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Myra LalDin was one of our founding members and this article is a part of the work of GAAP to help educate people about autism, in this case in Pakistan. This article originally appeared in the Pakistan Express Tribune.
This post is about Autism, but are you even going to bother reading it, Pakistan?
Last year at the Harvard Ed School we ‘lit it up blue’ for Autism Awareness. We had blue lights on the buildings and people wore blue shirts in solidarity. A lot of my focus while in school was on education in Pakistan, and so as I walked by and saw the sea of blue, I wondered what might be happening back home on this day.
The State of Pakistan
I found some articles about autism in Pakistan on popular online news outlets and magazines. I wondered how many people actually clicked on the articles and read them. Someone else had obviously felt similarly and expressed sadness about the lack of comments on the articles, whereas posts about politics and gossip received much more attention.
Upon digging further, I found that there is no official estimate of the number of autism cases in Pakistan. This is because there seems to be little research in this area. Apart from a few private groups of researchers, there is no government sanctioned research.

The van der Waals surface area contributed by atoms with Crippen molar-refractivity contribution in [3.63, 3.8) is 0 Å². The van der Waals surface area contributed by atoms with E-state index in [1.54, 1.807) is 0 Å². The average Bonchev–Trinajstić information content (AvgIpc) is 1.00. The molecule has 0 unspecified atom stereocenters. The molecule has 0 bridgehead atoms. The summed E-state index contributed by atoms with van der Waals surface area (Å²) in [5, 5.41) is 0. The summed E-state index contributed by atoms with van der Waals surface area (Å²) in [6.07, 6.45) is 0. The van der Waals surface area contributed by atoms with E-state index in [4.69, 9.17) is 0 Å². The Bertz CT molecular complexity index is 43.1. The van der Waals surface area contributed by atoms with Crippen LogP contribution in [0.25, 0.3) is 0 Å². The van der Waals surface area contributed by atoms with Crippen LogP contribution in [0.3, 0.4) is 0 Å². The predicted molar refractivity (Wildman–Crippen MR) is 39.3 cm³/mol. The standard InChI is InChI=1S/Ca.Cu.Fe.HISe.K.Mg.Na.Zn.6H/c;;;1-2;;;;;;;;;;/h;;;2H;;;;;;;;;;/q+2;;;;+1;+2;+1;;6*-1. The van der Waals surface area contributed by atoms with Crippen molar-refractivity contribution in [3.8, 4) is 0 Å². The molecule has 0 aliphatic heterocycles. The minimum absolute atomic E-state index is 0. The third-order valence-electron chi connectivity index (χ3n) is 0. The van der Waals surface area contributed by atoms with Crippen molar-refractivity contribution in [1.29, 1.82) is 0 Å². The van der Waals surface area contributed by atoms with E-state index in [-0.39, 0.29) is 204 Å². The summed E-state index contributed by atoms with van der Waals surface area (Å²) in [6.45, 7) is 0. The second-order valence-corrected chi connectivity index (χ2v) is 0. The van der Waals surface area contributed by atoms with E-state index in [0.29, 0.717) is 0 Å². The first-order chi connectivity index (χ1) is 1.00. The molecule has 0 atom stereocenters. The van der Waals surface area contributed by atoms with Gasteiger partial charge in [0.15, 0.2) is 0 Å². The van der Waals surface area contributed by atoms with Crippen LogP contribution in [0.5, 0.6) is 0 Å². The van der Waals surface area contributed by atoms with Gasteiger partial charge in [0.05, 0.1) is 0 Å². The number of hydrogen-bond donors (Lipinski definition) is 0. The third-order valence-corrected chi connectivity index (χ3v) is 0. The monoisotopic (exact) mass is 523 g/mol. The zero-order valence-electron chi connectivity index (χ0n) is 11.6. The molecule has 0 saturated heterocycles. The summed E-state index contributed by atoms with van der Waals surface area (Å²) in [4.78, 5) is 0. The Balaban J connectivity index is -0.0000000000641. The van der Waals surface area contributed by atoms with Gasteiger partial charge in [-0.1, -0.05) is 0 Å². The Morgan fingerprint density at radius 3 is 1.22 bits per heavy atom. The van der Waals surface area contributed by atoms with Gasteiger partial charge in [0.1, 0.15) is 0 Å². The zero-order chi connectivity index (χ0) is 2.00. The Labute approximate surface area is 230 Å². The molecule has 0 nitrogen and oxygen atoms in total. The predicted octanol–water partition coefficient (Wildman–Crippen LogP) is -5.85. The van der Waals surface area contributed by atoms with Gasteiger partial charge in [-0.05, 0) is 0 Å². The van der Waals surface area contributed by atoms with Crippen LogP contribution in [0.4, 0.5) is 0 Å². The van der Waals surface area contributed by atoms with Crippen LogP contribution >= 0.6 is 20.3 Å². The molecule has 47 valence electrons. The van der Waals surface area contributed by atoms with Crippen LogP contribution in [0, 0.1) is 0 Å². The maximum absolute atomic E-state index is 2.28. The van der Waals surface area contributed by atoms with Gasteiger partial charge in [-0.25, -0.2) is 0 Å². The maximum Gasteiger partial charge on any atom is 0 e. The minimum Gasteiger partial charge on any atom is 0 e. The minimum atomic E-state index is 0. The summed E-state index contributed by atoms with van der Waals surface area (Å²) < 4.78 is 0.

The founder of the Autism Resource Center (ARC), an organization in Rawalpindi that works with children with autism, has revealed that there are over 350,000 cases in Pakistan. She says that their research estimates that about one in in every 66 children is on the autism spectrum. This data has not yet been published online.
Unfortunately, the majority of these children have not been professionally diagnosed nor have they been given any sort of treatment.
The question is why?
If parents can see that their child’s development is not typical, then why are they not seeking help?
What is Autism Spectrum Disorder?
Autism or Autism Spectrum Disorder (ASD) is a developmental disorder that occurs as a result of abnormal brain development. There are some typical behaviors that are associated with the autism spectrum. These include a delay in language learning, difficulty with social communication, difficulty making eye contact, repetitive sensory movements, poor motor skills and problems with executive function activities (i.e. planning and reasoning).